In the latest edition of Basketball Times, Santa Ana (Calif.) Mater Dei coach Gary McKnight, who has coached that prestigious program for 32 years, put his former star player Stanley Johnson in a class by himself among the best high school players California has produced.
“At his size, Stanley (Johnson) is the best this state has ever seen.”
— Gary McKnight, Santa Ana (Calif.) Mater Dei coach
Basketball Times, a print-only publication, selected the Arizona-bound Johnson its prep player of the year in its June edition.
“I’ve had the best of the best in my 32 years, and he’s the best I’ve had,” McKnight told Basketball Times of Arizona’s 5-star recruit from the same school that produced Wildcat standouts Miles Simon and Reggie Geary.
“Bill Russell and Bill Walton played in California and Stanley is not the rebounder or shot blockers they were, but they probably couldn’t do the things on the perimeter Stanley can. Probably the best comparison is Jason Kidd, and we played in a state title game against Jason Kidd. Jason could have posted up like he did, put the ball on the floor, but he was a different player.”
The Basketball Times article ended with this quote from McKnight: “At his size, Stanley is the best this state has ever seen.”
That’s laying it on thick, but who’s to argue McKnight?
In his career at Mater Dei, McKnight has won 31 league titles, 22 Southern Section titles and 11 state championships. Each of the past 10 Monarch teams have won 30 games or more. Johnson was an important part of Mater Dei’s last four state championships. Russell, Walton an Kidd led their respective schools to two titles their junior and senior seasons.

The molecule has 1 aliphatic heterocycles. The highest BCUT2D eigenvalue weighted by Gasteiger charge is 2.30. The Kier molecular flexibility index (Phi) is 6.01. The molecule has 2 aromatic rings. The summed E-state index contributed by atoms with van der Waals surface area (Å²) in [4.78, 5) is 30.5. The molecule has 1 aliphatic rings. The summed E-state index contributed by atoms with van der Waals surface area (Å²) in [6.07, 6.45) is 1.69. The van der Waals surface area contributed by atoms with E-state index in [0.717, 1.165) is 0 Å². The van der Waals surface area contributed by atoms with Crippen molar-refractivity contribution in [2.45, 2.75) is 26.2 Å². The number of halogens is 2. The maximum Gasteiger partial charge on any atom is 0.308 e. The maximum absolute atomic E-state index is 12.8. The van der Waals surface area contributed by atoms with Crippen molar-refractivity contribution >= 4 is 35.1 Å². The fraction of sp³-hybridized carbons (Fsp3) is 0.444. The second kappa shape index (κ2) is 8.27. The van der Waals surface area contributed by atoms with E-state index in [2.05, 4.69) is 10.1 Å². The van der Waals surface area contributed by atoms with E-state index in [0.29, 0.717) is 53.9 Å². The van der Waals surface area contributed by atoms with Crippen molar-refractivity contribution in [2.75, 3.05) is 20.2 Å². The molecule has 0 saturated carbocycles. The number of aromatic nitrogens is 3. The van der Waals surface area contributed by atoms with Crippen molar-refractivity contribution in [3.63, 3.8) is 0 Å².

McKnight’s career win total stands at 995. His career win percentage of .921 is the best in high school basketball history.
If McKnight’s assertion about Johnson is the case, Sean Miller’s ability to recruit the standout guard away from UCLA and others speaks volumes of where Arizona stands in the post-Lute Olson years.
— WildcatSportsReport (@WSRArizona) May 31, 2014
There’s no denying Olson recruited the best player in Arizona’s prep history, Sean Elliott, but that was more by chance with Elliott playing locally at Cholla High School than by the stature of the program. Olson was only three years into his tenure in his rebuilding project at Arizona when Elliott signed in 1985.
Russell starred at McClymonds High School in Oakland, Calif., but not until his junior and senior seasons when he grasped the fundamentals of the game after he was cut from his junior high school team.
The primary challenger for Johnson being California’s best is Walton, who was a dominating player at Helix High School in La Mesa, Calif.
As a junior and senior, Walton and Helix won back-to-back California Interscholastic Federation-San Diego Section championships. In his senior season, Walton averaged 29 points and 25 rebounds a game (not a misprint) as he led Helix to a 33-0 record.
Kidd attended St. Joseph-Notre Dame High School in Alameda, Calif. He led his team to consecutive state championships, averaging 25 points, 10 assists, 7 rebounds and 7 steals his senior season.